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Minister's foreword and introduction

Minister's foreword and introduction / Guidelines for using interpreting services

Minister's foreword

Language services play a vital role in our diverse, multicultural society.

As stated in the new multicultural policy - Victorian. And proud of it - the Government wants all Victorians to have access to the services they need. In doing so, we aim to ensure that language is not a barrier to accessing government services.

Without the assistance of interpreters and translators, Victorians who are unable to communicate effectively in English cannot access services properly and could experience poorer outcomes from the services they receive.

With our increasing diversity, interpreters and translators have never been more important. New migrants and refugees face many cultural and linguistic challenges. The assistance of language professionals is critical to help overcome these barriers.

Our established migrant communities also rely on language services especially as they grow older and need access to health and aged care services.

The Government actively supports a professional, high quality language services industry in Victoria. We also encourage government service providers to make effective use of language services whenever they are needed.

These Guidelines will assist government departments, agencies and service providers to use language services effectively.

Robin Scott MP, Minister for Multicultural Affairs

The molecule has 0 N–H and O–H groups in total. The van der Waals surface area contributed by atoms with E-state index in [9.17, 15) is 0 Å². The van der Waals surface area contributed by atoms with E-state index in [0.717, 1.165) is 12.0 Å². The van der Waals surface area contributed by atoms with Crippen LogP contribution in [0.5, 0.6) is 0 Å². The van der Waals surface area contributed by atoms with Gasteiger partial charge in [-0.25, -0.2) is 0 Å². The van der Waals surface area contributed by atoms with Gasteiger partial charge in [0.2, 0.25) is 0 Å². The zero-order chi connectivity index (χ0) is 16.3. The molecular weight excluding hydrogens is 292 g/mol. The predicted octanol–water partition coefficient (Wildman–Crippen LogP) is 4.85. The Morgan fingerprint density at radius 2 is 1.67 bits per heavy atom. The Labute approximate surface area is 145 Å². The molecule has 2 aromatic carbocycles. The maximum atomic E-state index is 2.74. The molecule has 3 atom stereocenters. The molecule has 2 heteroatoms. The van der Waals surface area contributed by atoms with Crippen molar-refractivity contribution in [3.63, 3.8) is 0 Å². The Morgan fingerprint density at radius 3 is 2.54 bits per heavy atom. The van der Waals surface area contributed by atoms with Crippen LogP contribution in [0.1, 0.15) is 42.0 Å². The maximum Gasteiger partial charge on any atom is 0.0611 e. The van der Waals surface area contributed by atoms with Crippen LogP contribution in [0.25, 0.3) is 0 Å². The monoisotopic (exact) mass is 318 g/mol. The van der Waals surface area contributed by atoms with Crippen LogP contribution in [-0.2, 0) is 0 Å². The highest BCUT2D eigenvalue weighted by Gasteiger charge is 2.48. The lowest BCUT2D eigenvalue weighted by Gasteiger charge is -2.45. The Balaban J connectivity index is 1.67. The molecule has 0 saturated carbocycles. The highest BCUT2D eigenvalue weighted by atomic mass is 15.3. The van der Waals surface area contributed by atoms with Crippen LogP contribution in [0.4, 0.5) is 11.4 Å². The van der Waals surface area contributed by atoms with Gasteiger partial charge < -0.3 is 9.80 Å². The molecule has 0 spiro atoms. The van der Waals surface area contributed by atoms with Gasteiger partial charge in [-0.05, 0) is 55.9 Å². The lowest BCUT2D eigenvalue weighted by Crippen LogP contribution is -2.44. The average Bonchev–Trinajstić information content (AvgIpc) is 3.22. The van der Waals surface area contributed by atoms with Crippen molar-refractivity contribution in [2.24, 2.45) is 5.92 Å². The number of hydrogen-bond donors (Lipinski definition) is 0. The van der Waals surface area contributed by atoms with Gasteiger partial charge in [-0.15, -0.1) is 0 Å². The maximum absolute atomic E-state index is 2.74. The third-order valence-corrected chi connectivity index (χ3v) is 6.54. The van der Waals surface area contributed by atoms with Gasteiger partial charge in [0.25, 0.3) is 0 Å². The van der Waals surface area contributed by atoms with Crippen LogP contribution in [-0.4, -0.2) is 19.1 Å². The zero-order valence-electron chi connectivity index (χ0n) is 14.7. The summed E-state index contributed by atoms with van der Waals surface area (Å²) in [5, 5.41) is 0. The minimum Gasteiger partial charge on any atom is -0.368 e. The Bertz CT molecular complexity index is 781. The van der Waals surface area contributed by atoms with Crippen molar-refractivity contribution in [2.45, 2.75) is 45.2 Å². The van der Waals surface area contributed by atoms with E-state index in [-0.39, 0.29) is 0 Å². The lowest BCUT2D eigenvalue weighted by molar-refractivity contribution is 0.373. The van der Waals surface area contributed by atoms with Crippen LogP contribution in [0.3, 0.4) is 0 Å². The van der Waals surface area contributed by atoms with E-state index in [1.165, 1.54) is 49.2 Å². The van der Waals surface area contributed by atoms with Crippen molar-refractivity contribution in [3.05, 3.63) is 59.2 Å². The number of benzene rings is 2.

Effective communication between service providers and clients is essential to delivering high quality services. The Victorian Government is committed to ensuring that all Victorians have equal access to government services, regardless of their English language skills.

The provision of interpreting and translation services (language services) is essential to ensure that all Victorians have proper access to services.

These guidelines outline policy and provide practical advice on using interpreting services effectively. They are highly recommended for all government departments and funded agencies as a guide to communicating through an interpreter.

Government departments and funded agencies need to ensure that, whenever required, interpreting services are provided and used effectively. Cultural competency training should be provided for staff to develop understanding and skills on when and how to use interpreting services.

The guidelines set out the obligations of government departments and funded agencies to provide language services and give advice to assist in planning for and using interpreting services.

These guidelines are relevant for spoken language as well as for Australian Sign Language (Auslan), the language of the Australian Deaf community. Further information on Auslan interpreting is available:

Interpreters can assist in the community with individual clients and groups. While the guidelines have been written from the perspective of working with individual clients, the principles and steps also apply to group situations.

The following companion publications are also available:

  • Using interpreting services
  • Providing multilingual information online